The other thing I am hopeful about is that the VC will focus her energy in building something other than buildings. She is by far the most development minded Vice Chancellor the University has had and has made tremendous achievements in building labs, beautification and expansion of the university as well as linkages with other institutions and governments. I'm hoping she will focus her energy in building a system and structure where students can make grievances known in very simple, formal and effective methods such as meetings, petitions and the like through their student body. It will also be in the best interest of everyone to review laws that exist in the University that violate fundamental human rights such as the freedom of expression.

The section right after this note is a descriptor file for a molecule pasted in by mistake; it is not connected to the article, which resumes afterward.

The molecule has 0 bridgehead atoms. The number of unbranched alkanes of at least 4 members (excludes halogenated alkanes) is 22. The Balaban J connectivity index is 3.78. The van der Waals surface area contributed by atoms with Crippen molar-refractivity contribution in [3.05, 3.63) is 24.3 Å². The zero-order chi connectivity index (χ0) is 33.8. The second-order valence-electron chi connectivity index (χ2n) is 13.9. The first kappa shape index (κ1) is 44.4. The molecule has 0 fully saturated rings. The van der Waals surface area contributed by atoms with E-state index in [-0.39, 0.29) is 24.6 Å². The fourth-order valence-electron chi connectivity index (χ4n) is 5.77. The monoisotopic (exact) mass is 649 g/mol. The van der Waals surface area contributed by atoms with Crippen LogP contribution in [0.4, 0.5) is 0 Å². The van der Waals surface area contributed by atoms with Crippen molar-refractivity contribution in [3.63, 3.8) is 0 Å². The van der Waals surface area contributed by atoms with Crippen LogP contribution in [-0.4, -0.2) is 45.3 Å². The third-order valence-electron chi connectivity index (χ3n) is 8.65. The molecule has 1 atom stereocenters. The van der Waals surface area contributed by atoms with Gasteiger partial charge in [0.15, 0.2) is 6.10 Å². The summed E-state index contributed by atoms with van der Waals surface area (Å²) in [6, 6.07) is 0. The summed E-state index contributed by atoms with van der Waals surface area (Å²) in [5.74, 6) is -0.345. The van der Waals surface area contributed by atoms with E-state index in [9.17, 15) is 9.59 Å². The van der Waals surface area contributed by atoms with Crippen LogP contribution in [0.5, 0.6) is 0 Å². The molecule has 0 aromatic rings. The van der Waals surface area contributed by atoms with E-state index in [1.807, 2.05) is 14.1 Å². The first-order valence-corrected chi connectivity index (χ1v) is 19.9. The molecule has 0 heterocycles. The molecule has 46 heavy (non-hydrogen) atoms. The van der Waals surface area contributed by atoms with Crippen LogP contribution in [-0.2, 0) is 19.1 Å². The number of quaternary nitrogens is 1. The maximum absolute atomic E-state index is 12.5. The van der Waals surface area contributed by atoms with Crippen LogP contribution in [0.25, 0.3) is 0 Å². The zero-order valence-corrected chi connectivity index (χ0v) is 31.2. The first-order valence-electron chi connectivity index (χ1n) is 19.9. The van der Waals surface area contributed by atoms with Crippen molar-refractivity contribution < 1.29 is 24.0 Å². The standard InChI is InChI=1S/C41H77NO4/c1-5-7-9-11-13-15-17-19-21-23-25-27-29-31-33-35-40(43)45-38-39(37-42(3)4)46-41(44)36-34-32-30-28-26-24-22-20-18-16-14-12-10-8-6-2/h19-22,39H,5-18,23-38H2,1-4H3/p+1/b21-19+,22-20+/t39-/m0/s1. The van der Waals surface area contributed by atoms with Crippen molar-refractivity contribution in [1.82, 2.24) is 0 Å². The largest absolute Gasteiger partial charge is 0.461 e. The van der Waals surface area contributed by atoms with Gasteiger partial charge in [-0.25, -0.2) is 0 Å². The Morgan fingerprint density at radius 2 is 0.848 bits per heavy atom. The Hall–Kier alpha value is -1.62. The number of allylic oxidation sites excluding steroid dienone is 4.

Nationally I really won't go into much detail the absence of systems at our university is just a small splinter compared to the monstrosity of a problem Kenya faces. We all know we do not have a constitution that is functional. We have an unregulated legislature that is only effective in giving themselves hefty allowances; an inflated cabinet of 90 plus ministers and a disconnect between how its members of parliament are supposed to actually help their constituents lead better lives and access opportunities to empower and sustain themselves. Our leaders are so ignorant that some of them do not know they are part of a central government "thus making statements that they (MPs) should not be taxed because they don't trust the central government. They plunged the country in post election chaos because none of them could trust the judiciary to work out an election petition. They rubbished the electoral commission before and after the elections. So you can see how much we need to have leaders who believe in systems in laid down rules for government appointments, strengthened structures and restructuring of existing bodies in order to get things done through offices not through individuals and personalities.